Despite the superficial beauty of its modern design, the Arpels' home is entirely impersonal, as are the Arpels themselves. In fact, M. and Mme. Arpel have completely subordinated their individuality to maintain their social position and their shiny new possessions. Tati emphasizes his themes surrounding the Arpel lifestyle (as well as M. Arpel's automatonic workplace, Plastac) with monochromatic shades and cloudy days.
By contrast, Monsieur Hulot lives in an old and run-down city district. He is unemployed, and gets around town either on foot or on a VéloSoleX motorized bicycle. Gérard, utterly bored by the sterility and monotony of his life with his parents, fastens himself to his uncle at every opportunity. Hulot, little more than a child himself at times, is completely at home with Gérard, but also completely ineffectual at controlling his horseplay with his school friends, who take delight in tormenting adults with practical jokes. Exasperated at their relative's perceived immaturity, the Arpels soon scheme to saddle him with the twin yokes of family and business responsibilities.Jacques Tati as Monsieur Hulot
Jean-Pierre Zola as Monsieur Arpel
Adrienne Servantie as Madame Arpel
Alain Bécourt as Gérard Arpel
Lucien Frégis as Monsieur Pichard
Betty Schneider as Betty (landlord's daughter)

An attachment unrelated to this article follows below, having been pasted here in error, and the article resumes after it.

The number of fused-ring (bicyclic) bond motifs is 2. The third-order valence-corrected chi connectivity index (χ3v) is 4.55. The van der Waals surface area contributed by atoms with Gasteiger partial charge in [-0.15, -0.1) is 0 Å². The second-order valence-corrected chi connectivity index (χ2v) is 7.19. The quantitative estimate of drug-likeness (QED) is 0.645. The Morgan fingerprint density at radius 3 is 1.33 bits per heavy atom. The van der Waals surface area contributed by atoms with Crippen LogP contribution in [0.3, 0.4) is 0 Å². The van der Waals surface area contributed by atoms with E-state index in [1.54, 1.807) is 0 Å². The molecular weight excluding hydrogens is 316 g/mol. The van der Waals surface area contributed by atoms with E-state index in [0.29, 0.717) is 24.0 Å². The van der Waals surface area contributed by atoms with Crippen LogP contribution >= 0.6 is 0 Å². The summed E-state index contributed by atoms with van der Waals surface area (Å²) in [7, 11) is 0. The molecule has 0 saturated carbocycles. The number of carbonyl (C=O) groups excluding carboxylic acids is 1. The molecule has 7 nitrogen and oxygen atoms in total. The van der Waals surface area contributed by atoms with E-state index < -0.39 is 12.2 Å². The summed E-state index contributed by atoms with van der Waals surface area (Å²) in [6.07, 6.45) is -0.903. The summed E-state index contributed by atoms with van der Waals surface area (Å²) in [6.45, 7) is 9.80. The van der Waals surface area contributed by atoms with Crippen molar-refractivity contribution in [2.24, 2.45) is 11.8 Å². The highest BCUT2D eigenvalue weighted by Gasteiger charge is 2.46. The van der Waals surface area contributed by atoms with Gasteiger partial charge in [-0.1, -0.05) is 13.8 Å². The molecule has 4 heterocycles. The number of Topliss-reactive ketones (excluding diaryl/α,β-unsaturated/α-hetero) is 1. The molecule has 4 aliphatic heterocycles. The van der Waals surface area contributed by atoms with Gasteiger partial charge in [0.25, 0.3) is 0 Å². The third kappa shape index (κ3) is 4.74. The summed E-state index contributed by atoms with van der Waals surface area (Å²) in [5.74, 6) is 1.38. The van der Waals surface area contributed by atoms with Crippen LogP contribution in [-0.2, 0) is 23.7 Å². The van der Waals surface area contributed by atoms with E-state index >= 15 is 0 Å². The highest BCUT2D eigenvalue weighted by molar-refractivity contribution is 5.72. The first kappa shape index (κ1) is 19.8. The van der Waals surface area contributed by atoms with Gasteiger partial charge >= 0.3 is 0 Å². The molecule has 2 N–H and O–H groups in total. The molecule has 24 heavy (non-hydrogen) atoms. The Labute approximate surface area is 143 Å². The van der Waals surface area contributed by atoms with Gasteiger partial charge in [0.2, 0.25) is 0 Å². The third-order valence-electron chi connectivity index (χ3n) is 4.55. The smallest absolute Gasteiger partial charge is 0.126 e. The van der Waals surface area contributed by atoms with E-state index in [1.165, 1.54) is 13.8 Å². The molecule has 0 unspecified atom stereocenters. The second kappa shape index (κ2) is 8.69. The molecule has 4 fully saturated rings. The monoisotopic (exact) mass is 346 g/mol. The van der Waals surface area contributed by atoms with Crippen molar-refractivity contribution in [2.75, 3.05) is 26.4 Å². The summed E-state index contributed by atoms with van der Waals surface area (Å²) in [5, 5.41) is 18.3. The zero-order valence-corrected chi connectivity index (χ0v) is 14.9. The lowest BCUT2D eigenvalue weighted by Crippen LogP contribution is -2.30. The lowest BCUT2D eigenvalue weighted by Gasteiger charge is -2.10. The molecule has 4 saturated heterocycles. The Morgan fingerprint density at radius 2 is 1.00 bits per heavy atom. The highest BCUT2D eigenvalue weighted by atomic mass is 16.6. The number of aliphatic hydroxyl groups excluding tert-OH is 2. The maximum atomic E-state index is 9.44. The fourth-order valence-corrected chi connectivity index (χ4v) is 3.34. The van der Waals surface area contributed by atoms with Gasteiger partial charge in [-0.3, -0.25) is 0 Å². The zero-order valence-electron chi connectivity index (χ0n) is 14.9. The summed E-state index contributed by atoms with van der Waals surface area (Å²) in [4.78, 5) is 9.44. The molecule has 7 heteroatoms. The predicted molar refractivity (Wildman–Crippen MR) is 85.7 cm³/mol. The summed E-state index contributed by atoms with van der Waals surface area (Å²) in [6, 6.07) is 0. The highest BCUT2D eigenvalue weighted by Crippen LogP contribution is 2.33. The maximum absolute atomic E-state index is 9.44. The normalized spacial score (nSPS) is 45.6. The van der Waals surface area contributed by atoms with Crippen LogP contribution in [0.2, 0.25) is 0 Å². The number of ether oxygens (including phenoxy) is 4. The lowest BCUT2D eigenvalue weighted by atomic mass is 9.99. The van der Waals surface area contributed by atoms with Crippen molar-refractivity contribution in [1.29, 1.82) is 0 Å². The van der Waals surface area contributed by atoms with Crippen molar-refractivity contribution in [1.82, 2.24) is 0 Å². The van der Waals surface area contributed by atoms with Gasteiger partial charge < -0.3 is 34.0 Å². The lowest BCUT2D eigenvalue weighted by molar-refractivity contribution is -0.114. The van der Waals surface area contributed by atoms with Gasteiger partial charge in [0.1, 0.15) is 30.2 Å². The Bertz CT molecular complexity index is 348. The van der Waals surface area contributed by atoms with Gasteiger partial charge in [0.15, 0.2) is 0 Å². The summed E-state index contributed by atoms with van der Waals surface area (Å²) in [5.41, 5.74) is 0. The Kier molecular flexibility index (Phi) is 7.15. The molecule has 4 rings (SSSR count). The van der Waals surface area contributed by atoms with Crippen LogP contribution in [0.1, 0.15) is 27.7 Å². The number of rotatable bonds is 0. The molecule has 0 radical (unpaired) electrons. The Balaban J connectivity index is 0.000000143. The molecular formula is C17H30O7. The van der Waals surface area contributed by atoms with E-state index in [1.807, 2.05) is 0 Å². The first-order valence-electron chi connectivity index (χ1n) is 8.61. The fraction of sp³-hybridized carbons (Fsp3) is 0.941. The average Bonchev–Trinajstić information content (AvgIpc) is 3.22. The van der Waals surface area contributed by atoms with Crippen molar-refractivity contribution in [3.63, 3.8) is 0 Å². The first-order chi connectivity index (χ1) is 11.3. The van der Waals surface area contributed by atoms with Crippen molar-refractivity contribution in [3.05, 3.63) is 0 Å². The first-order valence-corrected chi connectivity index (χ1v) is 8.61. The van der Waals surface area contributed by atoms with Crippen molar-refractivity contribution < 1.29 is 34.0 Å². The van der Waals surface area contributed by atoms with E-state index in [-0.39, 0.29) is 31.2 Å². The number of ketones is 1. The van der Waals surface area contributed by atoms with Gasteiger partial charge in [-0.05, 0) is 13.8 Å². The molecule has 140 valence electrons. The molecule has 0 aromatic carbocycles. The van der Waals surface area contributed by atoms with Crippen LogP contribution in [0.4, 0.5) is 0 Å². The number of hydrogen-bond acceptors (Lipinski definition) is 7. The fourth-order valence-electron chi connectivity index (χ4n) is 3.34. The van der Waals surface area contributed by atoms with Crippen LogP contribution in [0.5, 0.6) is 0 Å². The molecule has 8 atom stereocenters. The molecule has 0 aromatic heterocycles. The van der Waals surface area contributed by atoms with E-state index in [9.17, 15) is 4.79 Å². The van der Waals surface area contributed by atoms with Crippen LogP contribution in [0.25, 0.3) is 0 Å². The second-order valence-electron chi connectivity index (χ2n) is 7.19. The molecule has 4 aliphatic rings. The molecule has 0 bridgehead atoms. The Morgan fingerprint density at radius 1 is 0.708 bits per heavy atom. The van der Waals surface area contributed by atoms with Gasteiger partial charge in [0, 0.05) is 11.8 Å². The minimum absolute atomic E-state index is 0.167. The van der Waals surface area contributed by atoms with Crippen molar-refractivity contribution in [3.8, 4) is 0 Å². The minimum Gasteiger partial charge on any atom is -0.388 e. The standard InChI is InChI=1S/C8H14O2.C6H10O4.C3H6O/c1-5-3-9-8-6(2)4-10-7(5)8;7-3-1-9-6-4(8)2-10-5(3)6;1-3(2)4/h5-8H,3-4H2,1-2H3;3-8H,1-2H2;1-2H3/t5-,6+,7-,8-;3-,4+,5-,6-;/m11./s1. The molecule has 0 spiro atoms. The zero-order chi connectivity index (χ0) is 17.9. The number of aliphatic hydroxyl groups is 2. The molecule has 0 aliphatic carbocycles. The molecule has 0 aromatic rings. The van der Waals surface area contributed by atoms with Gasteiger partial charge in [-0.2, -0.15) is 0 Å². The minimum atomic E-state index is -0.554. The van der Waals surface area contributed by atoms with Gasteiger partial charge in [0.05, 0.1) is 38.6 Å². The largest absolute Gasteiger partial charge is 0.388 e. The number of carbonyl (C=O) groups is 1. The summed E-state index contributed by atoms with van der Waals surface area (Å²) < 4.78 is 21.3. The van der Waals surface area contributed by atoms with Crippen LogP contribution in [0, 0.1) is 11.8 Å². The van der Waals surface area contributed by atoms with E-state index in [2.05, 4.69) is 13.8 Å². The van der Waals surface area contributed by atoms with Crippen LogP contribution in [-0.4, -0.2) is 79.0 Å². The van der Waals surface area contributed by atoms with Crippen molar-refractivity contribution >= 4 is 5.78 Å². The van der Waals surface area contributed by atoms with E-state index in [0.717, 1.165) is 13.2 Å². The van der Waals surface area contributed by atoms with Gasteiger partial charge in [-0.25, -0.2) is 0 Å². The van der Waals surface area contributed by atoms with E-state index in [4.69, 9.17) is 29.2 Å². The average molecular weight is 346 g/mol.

Jean-François Martial as Walter
Dominique Marie as Neighbor
Yvonne Arnaud as Georgette (the maid)
Adelaide Danieli as Madame Pichard
Régis Fontenay as Braces dealer
Claude Badolle as Flea market dealer
Max Martel as Drunken man
Nicolas Bataille as Working man
The sets for the film, designed by Jacques Lagrange, were built in 1956 at Studios de La Victorine (now known as Studios Riviera), near Nice, and torn down after filming was complete.
An English version of the film, nine minutes shorter than the original and released as My Uncle, was filmed at the same time as the French-language version. There are slight differences in the staging of the scenes and in the performances. In the English-language release, French signs are replaced by ones in English; important dialogue is dubbed in English, although background voices remain in French.
Bosley Crowther said the film had a "cast of colorful and adroit supporting players, all nonprofessionals" and a "gay but somewhat monotonous musical score"; he called the film "perceptibly contrived when it lingers too long and gets too deeply into the dullness of things mechanical. After you've pushed one button and one modernistic face, you've pushed them all. Mr. Hulot [as played by Tati] is the focus of amusement, not electrical doors and machines that squeeze out plastic hose." Crowther noted that its style of humor "was done superbly more than twenty-five years ago by René Clair in À Nous la Liberté and afterward by Charlie Chaplin in Modern Times." Variety said that although it was "somewhat long for a comedy, Jacques Tati's film has inventiveness, gags, warmth and a 'poetic' approach to satire"; they complimented the film's "expert blocking out of the characters, creative use of sound, and eschewing of all useless dialog."